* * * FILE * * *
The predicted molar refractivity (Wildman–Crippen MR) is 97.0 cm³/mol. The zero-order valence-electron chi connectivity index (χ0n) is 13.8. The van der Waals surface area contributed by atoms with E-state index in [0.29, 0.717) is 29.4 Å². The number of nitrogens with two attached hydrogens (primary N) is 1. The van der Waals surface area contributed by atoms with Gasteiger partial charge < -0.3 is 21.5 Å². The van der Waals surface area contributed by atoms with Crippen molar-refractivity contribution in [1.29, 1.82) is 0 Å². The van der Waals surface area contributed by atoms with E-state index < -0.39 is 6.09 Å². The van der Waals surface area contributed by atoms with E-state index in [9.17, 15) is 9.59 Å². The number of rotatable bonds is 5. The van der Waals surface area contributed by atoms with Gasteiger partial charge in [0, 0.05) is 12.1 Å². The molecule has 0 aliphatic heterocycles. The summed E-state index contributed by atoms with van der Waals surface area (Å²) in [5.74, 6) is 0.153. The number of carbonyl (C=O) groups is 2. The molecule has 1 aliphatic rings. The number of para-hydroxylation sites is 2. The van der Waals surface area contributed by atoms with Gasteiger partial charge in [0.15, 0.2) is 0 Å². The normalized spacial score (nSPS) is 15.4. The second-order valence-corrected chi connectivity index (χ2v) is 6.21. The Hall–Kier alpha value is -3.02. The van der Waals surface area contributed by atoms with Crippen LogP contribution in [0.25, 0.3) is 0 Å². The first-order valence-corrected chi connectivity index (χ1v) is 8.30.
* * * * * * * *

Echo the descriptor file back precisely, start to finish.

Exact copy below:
The predicted molar refractivity (Wildman–Crippen MR) is 97.0 cm³/mol. The zero-order valence-electron chi connectivity index (χ0n) is 13.8. The van der Waals surface area contributed by atoms with E-state index in [0.29, 0.717) is 29.4 Å². The number of nitrogens with two attached hydrogens (primary N) is 1. The van der Waals surface area contributed by atoms with Gasteiger partial charge < -0.3 is 21.5 Å². The van der Waals surface area contributed by atoms with Crippen molar-refractivity contribution in [1.29, 1.82) is 0 Å². The van der Waals surface area contributed by atoms with E-state index < -0.39 is 6.09 Å². The van der Waals surface area contributed by atoms with E-state index in [9.17, 15) is 9.59 Å². The number of rotatable bonds is 5. The van der Waals surface area contributed by atoms with Gasteiger partial charge in [0, 0.05) is 12.1 Å². The molecule has 0 aliphatic heterocycles. The summed E-state index contributed by atoms with van der Waals surface area (Å²) in [5.74, 6) is 0.153. The number of carbonyl (C=O) groups is 2. The molecule has 1 aliphatic rings. The number of para-hydroxylation sites is 2. The van der Waals surface area contributed by atoms with Gasteiger partial charge in [0.15, 0.2) is 0 Å². The normalized spacial score (nSPS) is 15.4. The second-order valence-corrected chi connectivity index (χ2v) is 6.21. The Hall–Kier alpha value is -3.02. The van der Waals surface area contributed by atoms with Crippen LogP contribution in [0.25, 0.3) is 0 Å². The first-order valence-corrected chi connectivity index (χ1v) is 8.30.